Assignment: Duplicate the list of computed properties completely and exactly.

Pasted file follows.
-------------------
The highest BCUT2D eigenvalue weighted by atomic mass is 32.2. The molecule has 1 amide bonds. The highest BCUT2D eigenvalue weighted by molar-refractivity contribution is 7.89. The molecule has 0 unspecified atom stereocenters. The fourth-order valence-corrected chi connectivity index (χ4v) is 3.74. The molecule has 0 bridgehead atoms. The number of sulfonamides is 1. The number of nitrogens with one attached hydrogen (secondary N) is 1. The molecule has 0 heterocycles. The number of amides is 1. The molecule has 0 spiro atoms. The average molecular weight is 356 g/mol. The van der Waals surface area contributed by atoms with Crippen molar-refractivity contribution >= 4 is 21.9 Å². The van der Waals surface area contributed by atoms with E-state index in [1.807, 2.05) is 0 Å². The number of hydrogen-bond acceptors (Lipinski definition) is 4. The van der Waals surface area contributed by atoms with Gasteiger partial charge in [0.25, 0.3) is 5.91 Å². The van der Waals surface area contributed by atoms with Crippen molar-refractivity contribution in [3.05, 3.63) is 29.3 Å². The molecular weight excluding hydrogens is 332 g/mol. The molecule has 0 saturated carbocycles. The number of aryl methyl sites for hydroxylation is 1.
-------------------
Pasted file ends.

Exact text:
The highest BCUT2D eigenvalue weighted by atomic mass is 32.2. The molecule has 1 amide bonds. The highest BCUT2D eigenvalue weighted by molar-refractivity contribution is 7.89. The molecule has 0 unspecified atom stereocenters. The fourth-order valence-corrected chi connectivity index (χ4v) is 3.74. The molecule has 0 bridgehead atoms. The number of sulfonamides is 1. The number of nitrogens with one attached hydrogen (secondary N) is 1. The molecule has 0 heterocycles. The number of amides is 1. The molecule has 0 spiro atoms. The average molecular weight is 356 g/mol. The van der Waals surface area contributed by atoms with Crippen molar-refractivity contribution >= 4 is 21.9 Å². The van der Waals surface area contributed by atoms with E-state index in [1.807, 2.05) is 0 Å². The number of hydrogen-bond acceptors (Lipinski definition) is 4. The van der Waals surface area contributed by atoms with Gasteiger partial charge in [0.25, 0.3) is 5.91 Å². The van der Waals surface area contributed by atoms with Crippen molar-refractivity contribution in [3.05, 3.63) is 29.3 Å². The molecular weight excluding hydrogens is 332 g/mol. The molecule has 0 saturated carbocycles. The number of aryl methyl sites for hydroxylation is 1.